People arrive for the opening night of Shakespeare in the Park's production of Julius Caesar at Central Park's Delacorte Theater on June 12 in New York. (Bryan R. Smith/Agence France-Presse via Getty Images)

I’m sympathetic to Catherine Rampell’s concerns in her June 20 op-ed, “The play’s not the thing,” about protests against this summer’s “Julius Caesar.” But I can’t help thinking that the Public Theater exercised questionable judgment in its decision to depict the most dramatic moment in the play in such a way that might be construed as an assassination in effigy.

It’s now common knowledge that John Wilkes Booth, who had participated in a Manhattan benefit performance of the tragedy in November 1864, regarded Abraham Lincoln as a latter-day Caesar and defined himself as a new-world Brutus. And given that precedent, it’s not unreasonable, even for those who regard the current occupant of the White House as unfit for office, to feel that this production veered perilously close to suggesting that another Booth-like “lofty scene” would be, in Hamlet’s words, “a consummation devoutly to be wished.”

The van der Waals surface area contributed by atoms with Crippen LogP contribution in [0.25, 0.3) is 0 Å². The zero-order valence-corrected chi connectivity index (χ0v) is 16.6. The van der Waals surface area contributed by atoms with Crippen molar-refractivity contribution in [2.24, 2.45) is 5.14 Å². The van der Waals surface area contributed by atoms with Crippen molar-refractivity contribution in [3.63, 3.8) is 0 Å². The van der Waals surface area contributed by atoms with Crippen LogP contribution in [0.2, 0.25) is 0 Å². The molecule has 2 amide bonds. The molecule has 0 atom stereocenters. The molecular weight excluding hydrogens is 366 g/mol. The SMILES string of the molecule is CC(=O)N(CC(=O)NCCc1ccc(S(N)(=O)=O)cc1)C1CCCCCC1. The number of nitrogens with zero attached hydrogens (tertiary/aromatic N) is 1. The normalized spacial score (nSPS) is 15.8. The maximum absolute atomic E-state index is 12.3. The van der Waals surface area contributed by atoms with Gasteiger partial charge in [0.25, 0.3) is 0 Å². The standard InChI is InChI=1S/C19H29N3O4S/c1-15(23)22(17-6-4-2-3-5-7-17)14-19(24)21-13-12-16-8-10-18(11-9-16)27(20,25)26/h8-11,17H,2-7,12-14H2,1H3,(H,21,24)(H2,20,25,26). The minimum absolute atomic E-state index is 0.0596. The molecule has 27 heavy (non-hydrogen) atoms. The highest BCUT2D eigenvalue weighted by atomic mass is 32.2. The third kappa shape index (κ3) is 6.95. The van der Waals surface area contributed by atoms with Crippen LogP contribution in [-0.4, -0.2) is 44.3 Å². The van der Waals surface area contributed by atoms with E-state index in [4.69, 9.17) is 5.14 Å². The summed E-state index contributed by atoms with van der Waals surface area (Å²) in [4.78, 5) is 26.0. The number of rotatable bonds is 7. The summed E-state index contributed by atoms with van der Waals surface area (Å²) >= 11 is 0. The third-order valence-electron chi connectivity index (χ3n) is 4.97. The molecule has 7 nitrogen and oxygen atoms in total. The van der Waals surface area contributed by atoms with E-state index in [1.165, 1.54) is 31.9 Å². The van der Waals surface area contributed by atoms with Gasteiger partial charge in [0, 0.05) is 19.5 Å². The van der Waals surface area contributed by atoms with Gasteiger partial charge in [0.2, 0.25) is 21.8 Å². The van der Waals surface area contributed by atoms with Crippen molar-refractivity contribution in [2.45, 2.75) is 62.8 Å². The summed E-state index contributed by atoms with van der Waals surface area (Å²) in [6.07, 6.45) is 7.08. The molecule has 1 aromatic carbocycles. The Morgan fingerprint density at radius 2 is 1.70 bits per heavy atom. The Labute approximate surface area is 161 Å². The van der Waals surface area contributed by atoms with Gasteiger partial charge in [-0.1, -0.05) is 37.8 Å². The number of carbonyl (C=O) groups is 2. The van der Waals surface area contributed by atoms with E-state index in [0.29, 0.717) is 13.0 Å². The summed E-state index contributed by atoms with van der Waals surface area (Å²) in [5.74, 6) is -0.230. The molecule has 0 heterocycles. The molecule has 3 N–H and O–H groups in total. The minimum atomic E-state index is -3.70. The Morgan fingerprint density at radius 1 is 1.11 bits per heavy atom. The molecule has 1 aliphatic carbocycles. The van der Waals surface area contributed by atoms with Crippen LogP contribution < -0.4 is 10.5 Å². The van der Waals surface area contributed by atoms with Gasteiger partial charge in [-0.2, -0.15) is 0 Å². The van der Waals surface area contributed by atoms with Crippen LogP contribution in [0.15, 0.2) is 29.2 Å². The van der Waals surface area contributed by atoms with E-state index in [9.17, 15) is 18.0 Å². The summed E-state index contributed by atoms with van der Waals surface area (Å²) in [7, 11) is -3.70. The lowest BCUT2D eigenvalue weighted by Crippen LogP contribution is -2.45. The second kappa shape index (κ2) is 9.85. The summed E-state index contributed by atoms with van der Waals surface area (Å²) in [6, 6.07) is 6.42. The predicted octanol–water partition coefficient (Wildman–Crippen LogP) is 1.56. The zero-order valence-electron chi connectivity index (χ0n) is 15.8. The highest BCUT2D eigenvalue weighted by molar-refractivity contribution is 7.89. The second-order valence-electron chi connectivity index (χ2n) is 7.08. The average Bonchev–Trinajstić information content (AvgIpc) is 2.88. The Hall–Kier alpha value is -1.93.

John F. Andrews, Santa Fe, N.M.

The writer is president of the Shakespeare Guild.